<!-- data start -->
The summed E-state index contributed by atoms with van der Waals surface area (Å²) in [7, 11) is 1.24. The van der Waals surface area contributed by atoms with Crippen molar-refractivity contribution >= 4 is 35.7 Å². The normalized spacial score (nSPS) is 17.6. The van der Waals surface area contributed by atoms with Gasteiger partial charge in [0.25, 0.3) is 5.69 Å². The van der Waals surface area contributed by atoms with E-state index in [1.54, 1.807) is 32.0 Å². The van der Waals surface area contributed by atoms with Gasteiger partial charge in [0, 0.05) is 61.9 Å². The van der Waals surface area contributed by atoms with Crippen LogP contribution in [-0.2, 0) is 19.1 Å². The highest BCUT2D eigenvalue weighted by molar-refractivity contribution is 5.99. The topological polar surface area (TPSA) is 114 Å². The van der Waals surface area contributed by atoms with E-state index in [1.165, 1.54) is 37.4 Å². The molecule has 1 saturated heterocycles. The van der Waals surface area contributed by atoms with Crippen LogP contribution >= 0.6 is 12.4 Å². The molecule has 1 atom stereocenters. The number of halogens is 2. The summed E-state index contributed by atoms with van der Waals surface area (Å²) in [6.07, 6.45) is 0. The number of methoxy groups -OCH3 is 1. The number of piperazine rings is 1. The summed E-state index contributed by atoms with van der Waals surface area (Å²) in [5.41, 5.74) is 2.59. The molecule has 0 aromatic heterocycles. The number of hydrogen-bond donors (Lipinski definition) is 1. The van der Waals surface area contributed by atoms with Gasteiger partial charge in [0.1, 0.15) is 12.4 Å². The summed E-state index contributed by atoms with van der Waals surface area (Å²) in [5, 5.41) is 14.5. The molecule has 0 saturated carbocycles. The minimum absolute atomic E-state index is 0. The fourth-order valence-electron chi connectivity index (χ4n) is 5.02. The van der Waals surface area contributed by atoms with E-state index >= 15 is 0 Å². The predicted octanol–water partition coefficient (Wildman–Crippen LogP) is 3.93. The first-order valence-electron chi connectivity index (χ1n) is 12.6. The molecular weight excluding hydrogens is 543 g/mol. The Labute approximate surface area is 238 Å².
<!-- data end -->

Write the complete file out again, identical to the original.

The summed E-state index contributed by atoms with van der Waals surface area (Å²) in [7, 11) is 1.24. The van der Waals surface area contributed by atoms with Crippen molar-refractivity contribution >= 4 is 35.7 Å². The normalized spacial score (nSPS) is 17.6. The van der Waals surface area contributed by atoms with Gasteiger partial charge in [0.25, 0.3) is 5.69 Å². The van der Waals surface area contributed by atoms with E-state index in [1.54, 1.807) is 32.0 Å². The van der Waals surface area contributed by atoms with Gasteiger partial charge in [0, 0.05) is 61.9 Å². The van der Waals surface area contributed by atoms with Crippen LogP contribution in [-0.2, 0) is 19.1 Å². The highest BCUT2D eigenvalue weighted by molar-refractivity contribution is 5.99. The topological polar surface area (TPSA) is 114 Å². The van der Waals surface area contributed by atoms with E-state index in [1.165, 1.54) is 37.4 Å². The molecule has 1 saturated heterocycles. The van der Waals surface area contributed by atoms with Crippen LogP contribution >= 0.6 is 12.4 Å². The molecule has 1 atom stereocenters. The number of halogens is 2. The summed E-state index contributed by atoms with van der Waals surface area (Å²) in [6.07, 6.45) is 0. The number of methoxy groups -OCH3 is 1. The number of piperazine rings is 1. The summed E-state index contributed by atoms with van der Waals surface area (Å²) in [5.41, 5.74) is 2.59. The molecule has 0 aromatic heterocycles. The number of hydrogen-bond donors (Lipinski definition) is 1. The van der Waals surface area contributed by atoms with Gasteiger partial charge in [0.1, 0.15) is 12.4 Å². The summed E-state index contributed by atoms with van der Waals surface area (Å²) in [5, 5.41) is 14.5. The molecule has 0 saturated carbocycles. The minimum absolute atomic E-state index is 0. The fourth-order valence-electron chi connectivity index (χ4n) is 5.02. The van der Waals surface area contributed by atoms with E-state index >= 15 is 0 Å². The predicted octanol–water partition coefficient (Wildman–Crippen LogP) is 3.93. The first-order valence-electron chi connectivity index (χ1n) is 12.6. The molecular weight excluding hydrogens is 543 g/mol. The Labute approximate surface area is 238 Å².